When I get home after a stressful day, there are lots of items in which I might indulge – television, Cadbury Mini Eggs, diet Cokes, Starburst jelly beans, nachos, Harry Potter novels.
Most of these are not great for my overall health or well-being.
However, I do have at least one healthy, non-harmful task that I crave on stressful days. It’s productive, simple, and meaningful, and I find that I can motivate to complete this task even when I’m pissed at the world, everyone in it, and myself – building a fire.
I didn’t learn to make a fire until I was 25 years old. Up until then, I’d had limited exposure to the great outdoors and the wonders of rustic living.
Ever since I learned how to make a fire, it’s been a great enjoyment for me. For several years, we lived in a house without a wood stove for heat, and that sucked. Our new lovely little farmhouse comes with a wonderful little wood stove, and every day when I get home, I sit cross-legged in the front of the stove and build a roaring, beautiful, warming, magical fire.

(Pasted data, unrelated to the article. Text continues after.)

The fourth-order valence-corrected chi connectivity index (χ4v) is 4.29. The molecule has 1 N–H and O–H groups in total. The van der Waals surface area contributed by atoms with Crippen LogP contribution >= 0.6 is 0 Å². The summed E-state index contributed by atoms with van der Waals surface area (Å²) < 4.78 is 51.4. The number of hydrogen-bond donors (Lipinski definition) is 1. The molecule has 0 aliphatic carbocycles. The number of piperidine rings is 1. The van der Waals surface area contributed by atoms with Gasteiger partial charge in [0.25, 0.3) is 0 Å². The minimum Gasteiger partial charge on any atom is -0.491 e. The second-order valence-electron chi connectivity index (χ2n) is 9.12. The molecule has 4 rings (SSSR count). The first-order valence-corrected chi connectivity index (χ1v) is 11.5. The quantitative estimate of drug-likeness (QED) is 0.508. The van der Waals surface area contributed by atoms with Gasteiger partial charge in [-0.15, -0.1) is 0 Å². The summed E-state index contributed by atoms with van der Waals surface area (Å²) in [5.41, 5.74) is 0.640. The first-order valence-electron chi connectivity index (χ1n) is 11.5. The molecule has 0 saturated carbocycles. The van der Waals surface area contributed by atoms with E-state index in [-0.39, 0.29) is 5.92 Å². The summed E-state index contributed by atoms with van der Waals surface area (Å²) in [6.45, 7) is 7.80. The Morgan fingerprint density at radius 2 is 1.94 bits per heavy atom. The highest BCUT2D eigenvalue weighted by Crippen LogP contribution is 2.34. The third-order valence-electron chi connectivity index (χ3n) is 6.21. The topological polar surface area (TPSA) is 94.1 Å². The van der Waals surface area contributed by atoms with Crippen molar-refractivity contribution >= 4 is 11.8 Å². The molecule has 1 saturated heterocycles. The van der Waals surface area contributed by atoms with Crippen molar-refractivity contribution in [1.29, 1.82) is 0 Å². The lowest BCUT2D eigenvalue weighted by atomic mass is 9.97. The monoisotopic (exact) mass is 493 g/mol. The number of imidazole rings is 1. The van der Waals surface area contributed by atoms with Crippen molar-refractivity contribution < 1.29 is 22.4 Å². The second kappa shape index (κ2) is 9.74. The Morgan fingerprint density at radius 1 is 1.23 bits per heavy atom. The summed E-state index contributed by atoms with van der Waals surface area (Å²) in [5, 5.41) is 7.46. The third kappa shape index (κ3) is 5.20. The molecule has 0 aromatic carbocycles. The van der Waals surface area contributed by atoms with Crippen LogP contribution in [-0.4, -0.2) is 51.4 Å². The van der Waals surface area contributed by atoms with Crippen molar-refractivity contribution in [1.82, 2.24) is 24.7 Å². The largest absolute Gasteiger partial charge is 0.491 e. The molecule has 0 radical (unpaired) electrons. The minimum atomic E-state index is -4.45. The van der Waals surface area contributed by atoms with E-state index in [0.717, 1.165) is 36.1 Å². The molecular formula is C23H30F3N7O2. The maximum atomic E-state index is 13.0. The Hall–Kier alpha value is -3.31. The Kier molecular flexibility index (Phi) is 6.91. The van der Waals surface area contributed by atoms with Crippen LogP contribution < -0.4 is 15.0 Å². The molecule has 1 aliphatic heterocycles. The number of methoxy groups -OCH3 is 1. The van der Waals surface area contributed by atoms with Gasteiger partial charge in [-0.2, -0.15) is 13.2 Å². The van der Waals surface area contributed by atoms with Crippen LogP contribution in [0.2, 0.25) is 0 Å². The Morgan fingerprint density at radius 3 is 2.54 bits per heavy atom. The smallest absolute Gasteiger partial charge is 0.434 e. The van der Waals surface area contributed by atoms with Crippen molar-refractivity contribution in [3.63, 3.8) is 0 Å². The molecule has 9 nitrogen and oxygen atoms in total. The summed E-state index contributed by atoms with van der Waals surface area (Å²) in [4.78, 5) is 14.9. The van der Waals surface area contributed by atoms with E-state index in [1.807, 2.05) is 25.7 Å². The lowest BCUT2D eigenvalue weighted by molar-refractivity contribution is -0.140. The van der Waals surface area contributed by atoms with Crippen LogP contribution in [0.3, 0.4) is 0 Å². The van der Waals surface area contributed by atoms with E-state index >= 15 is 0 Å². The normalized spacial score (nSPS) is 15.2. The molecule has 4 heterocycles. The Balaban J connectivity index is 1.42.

This task is productive. It’s tactile. It’s manageable, even when it feels difficult to put one foot in front of the other.
I am giddy with joy that the weather’s been warming up and that spring is coming. But I do feel a twinge of sadness that I haven’t needed to make a fire the past few days when I’ve walked in the side door of our lovely little farmhouse. Instead, I will warm up by looking at this adorable Sophie Corrigan drawing I found on Facebook yesterday: